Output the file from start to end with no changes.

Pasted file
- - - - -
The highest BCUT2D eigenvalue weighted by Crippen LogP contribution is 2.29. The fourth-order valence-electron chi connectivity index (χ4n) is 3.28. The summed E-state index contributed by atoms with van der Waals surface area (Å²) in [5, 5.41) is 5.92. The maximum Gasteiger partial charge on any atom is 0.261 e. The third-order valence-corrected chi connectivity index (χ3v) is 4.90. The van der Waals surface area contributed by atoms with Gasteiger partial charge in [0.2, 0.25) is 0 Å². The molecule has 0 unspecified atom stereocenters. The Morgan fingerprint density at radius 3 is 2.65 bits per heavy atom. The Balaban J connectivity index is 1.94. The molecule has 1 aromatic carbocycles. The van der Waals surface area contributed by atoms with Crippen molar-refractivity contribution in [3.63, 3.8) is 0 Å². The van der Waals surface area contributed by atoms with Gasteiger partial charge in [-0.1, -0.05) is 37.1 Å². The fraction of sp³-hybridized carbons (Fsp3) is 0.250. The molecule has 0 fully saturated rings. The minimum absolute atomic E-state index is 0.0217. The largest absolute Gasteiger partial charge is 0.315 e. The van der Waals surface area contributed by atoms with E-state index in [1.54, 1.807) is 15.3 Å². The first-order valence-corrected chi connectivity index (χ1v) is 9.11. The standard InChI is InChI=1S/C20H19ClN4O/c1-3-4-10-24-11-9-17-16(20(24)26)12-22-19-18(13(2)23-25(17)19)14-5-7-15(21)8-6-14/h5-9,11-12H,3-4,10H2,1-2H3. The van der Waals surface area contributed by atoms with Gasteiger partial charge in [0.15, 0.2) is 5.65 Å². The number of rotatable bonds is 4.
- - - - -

The highest BCUT2D eigenvalue weighted by Crippen LogP contribution is 2.29. The fourth-order valence-electron chi connectivity index (χ4n) is 3.28. The summed E-state index contributed by atoms with van der Waals surface area (Å²) in [5, 5.41) is 5.92. The maximum Gasteiger partial charge on any atom is 0.261 e. The third-order valence-corrected chi connectivity index (χ3v) is 4.90. The van der Waals surface area contributed by atoms with Gasteiger partial charge in [0.2, 0.25) is 0 Å². The molecule has 0 unspecified atom stereocenters. The Morgan fingerprint density at radius 3 is 2.65 bits per heavy atom. The Balaban J connectivity index is 1.94. The molecule has 1 aromatic carbocycles. The van der Waals surface area contributed by atoms with Crippen molar-refractivity contribution in [3.63, 3.8) is 0 Å². The van der Waals surface area contributed by atoms with Gasteiger partial charge in [-0.1, -0.05) is 37.1 Å². The fraction of sp³-hybridized carbons (Fsp3) is 0.250. The molecule has 0 fully saturated rings. The minimum absolute atomic E-state index is 0.0217. The largest absolute Gasteiger partial charge is 0.315 e. The van der Waals surface area contributed by atoms with E-state index in [1.54, 1.807) is 15.3 Å². The first-order valence-corrected chi connectivity index (χ1v) is 9.11. The standard InChI is InChI=1S/C20H19ClN4O/c1-3-4-10-24-11-9-17-16(20(24)26)12-22-19-18(13(2)23-25(17)19)14-5-7-15(21)8-6-14/h5-9,11-12H,3-4,10H2,1-2H3. The van der Waals surface area contributed by atoms with Gasteiger partial charge in [0.15, 0.2) is 5.65 Å². The number of rotatable bonds is 4.